Alexandria, VA

(Updated at 5 p.m.) There’s no official word yet, but multiple sources have told ALXnow that British clothing and accessories retailer FatFace is looking at moving into the former Old Town Trading Post at 128 King Street.

A local commercial real estate source told ALXnow that FatFace is looking at moving into the location. Another source said FatFace was considering a lease but may not have signed one yet.

FatFace and KLNB — the commercial real estate service leasing the space — could not be reached for comment.

The retailer offers clothes designed in the UK with an emphasis on materials meant to last, as opposed to more cheaply-manufactured fast fashion. FatFace has a handful of stores in the United States, primarily located across New England, and other locations in partnership with department store Von Maur.

Signs for Old Town Trading Post remain on the building, but the souvenir shop closed in July 2017 according to Port City Wire.

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Descendants of the men who led the 1939 Alexandria library sit-in plan to meet tonight for a panel discussion examining how the event impacted their families.

At the Beatley Central Library (5005 Duke Street) at 6:30 p.m., relatives of protestors William “Buddy” Evans and Morris Murray are scheduled to discuss the event and some of the lingering impacts, followed by a question and answer session.

In 1939, five young black men entered the library separately and asked to register for a library card. When each was refused, they picked up a book, took a seat, and began to read. Library staff called the police, who arrested the men for disorderly conduct.

Samuel Tucker, a local lawyer who had helped plan the protest, contacted a photographer who documented the event. Tucker had the men released but used the case as part of a legal push for integration.

Charges were officially dropped this past Friday, after it came to light that the case was never adjudicated so the men had never been declared innocent or guilty. Copies of the judge’s order are planned to be presented by Mayor Justin Wilson to descendants tonight.

The case ultimately resulted in the construction of the Robert H. Robinson Library — today the Alexandria Black History Museum — though Tucker continued to fight for equal access to the library.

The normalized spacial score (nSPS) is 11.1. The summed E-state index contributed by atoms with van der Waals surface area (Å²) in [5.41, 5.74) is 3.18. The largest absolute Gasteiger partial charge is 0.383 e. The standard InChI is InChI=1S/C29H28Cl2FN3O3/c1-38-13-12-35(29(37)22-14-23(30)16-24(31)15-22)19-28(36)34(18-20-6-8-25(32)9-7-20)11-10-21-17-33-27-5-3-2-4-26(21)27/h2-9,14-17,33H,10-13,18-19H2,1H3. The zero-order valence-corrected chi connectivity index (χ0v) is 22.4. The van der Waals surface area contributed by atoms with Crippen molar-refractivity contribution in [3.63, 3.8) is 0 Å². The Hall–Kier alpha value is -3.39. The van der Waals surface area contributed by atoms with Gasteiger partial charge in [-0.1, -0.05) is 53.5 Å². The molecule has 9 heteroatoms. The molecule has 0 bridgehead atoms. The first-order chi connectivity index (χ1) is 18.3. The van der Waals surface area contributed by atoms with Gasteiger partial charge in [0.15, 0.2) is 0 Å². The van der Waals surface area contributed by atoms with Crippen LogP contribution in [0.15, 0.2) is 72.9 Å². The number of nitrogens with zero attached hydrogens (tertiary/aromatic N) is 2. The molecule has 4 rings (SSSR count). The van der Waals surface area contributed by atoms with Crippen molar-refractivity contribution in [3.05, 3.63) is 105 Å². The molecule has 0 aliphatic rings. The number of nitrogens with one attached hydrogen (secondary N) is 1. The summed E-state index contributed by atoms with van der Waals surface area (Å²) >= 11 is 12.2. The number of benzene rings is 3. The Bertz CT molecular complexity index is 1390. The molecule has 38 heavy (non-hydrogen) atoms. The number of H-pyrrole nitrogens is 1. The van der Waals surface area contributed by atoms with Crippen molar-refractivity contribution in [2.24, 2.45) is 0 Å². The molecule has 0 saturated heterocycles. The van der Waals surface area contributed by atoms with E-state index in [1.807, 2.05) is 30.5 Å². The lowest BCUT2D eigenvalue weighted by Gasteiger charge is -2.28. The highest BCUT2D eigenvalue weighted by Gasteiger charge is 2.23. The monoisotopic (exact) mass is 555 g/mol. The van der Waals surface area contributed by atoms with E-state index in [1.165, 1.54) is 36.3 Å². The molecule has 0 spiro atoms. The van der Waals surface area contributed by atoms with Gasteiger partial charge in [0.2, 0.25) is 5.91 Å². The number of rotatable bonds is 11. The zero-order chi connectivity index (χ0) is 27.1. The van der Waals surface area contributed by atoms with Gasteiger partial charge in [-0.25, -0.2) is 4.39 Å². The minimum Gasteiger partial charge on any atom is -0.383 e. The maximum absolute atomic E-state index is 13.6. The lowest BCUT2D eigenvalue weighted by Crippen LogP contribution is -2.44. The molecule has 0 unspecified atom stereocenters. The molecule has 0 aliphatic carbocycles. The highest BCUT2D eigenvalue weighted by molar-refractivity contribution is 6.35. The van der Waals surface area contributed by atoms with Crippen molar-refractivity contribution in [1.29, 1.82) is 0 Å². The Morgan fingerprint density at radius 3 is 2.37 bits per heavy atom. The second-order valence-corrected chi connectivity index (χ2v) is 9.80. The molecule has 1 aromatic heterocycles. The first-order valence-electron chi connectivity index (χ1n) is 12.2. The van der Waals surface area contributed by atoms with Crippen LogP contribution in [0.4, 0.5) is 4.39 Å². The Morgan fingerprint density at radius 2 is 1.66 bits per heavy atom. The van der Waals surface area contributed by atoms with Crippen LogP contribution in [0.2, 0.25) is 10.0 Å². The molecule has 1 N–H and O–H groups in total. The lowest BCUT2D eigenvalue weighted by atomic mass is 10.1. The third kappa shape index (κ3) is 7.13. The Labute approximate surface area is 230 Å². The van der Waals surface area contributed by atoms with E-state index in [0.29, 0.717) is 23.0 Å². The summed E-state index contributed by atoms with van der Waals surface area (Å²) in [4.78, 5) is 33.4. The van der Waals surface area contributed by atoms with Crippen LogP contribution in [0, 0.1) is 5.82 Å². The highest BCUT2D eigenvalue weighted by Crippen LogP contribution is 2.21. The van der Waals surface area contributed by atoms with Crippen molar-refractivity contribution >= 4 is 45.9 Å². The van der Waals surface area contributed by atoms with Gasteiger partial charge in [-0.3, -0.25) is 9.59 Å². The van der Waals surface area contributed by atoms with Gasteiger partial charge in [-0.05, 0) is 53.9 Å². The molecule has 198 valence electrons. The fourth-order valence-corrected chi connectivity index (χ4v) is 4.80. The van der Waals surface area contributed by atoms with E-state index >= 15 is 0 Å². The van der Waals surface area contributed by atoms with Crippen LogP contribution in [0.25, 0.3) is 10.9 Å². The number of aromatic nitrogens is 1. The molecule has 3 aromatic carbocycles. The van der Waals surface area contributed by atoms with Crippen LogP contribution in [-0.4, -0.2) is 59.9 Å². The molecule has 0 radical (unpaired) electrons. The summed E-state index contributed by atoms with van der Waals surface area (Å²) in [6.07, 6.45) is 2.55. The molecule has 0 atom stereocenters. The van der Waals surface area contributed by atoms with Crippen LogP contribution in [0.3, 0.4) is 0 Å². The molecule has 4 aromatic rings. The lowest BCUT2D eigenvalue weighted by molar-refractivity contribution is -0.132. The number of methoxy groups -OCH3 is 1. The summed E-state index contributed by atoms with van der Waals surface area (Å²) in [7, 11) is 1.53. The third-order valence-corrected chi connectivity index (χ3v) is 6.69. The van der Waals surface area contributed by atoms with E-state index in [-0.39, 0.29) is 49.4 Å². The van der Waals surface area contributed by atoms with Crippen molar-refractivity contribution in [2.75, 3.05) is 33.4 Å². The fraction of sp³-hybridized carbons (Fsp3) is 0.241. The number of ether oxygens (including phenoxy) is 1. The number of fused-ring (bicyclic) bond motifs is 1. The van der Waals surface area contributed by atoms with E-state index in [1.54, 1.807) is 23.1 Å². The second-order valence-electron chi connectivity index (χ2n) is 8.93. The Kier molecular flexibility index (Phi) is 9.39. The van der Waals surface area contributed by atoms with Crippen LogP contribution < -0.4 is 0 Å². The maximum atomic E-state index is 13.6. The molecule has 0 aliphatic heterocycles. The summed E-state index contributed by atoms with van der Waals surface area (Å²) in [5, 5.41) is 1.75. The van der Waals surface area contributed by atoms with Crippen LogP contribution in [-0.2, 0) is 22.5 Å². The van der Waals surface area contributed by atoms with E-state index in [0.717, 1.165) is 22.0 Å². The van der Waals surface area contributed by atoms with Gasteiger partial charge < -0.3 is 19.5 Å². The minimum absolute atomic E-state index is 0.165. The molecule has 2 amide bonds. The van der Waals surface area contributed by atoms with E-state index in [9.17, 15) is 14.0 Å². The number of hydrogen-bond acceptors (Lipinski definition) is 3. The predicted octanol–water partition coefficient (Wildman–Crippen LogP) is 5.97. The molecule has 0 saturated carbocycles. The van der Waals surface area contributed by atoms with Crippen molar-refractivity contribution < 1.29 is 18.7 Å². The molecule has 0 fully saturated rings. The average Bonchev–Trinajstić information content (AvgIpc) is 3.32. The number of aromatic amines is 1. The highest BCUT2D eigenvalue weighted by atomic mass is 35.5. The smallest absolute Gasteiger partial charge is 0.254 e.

Photo via City of Alexandria

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While geofencing for scooters generally means blocking them from scooting through an area, new geofencing measures in Alexandria are aimed at keeping scooters parking in certain places.

New scooter regulations have blocked scooters from parking in a multi-block stretch east of N. Union Street, between Oronoco Street and Prince Street. The result has been an 80 percent decrease in scooter parking on the waterfront, staff told the Waterfront Commission at its meeting last week.

When users try to end their ride in the restricted area, a message will appear on their phone telling them to move the scooter elsewhere.

Before geofencing, staff said there were approximately 1,500 scooters parked on the waterfront every month. In September, that fell to around 250.

The city also tried to incentivize legal scooter parking by adding two parking corrals to the area, which have had roughly 400 scooters parked there per month.

This hasn’t stopped scooters from riding through the areas, despite signs encouraging visitors not to do so, but there has been a 50-65 percent decline in scooters riding through the waterfront, staff said.

Geofencing isn’t a fix-all solution. Staff noted that the geofencing can only cover large areas, with accuracy up to only about 20-30 feet. Despite the decline, neglected scooters littering the waterfront are still a common sight.

“It’s bad behavior and it’s going to continue,” said Mark Michael Ludlow, a member of the Waterfront Commission.

The scooter corrals have also become something of a victim of their own success. Staff noted that corrals have frequently been overflowing and scooters have been left on nearby sidewalks.

Staff is currently collecting feedback from the city’s boards and commissions, with Phase II of the scooter program going to City Council for approval next month, for implementation in January.

Map via City of Alexandria

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Taqueria Senora Lola ain’t the only new taqueria game coming to town.

In the West End, Taqueria Picoso (1472 N. Beauregard Street) is eyeing a December opening at The Shops at Mark Center, according to employees working on the building. The spot was formerly a Thai restaurant, according to Alexandria Living.

The taco-centric eatery comes from local restaurant vet Tom Voskuil, formerly of Chef Geoff’s, Tallula/Eatbar and Green Pig Bistro.

“We are in the process of opening a very authentic taqueria!” Voskuil says on his LinkedIn page. “We have approvals for our vertical al pastor roaster. Importing corn from Oaxaca for our tortilla machine, which will produce 720 tortillas/hour. $3 tacos that taste like true tacos from CDMX.”

Taqueria Picoso obtained an ABC permit and Voskuil said the restaurant will serve margaritas and micheladas.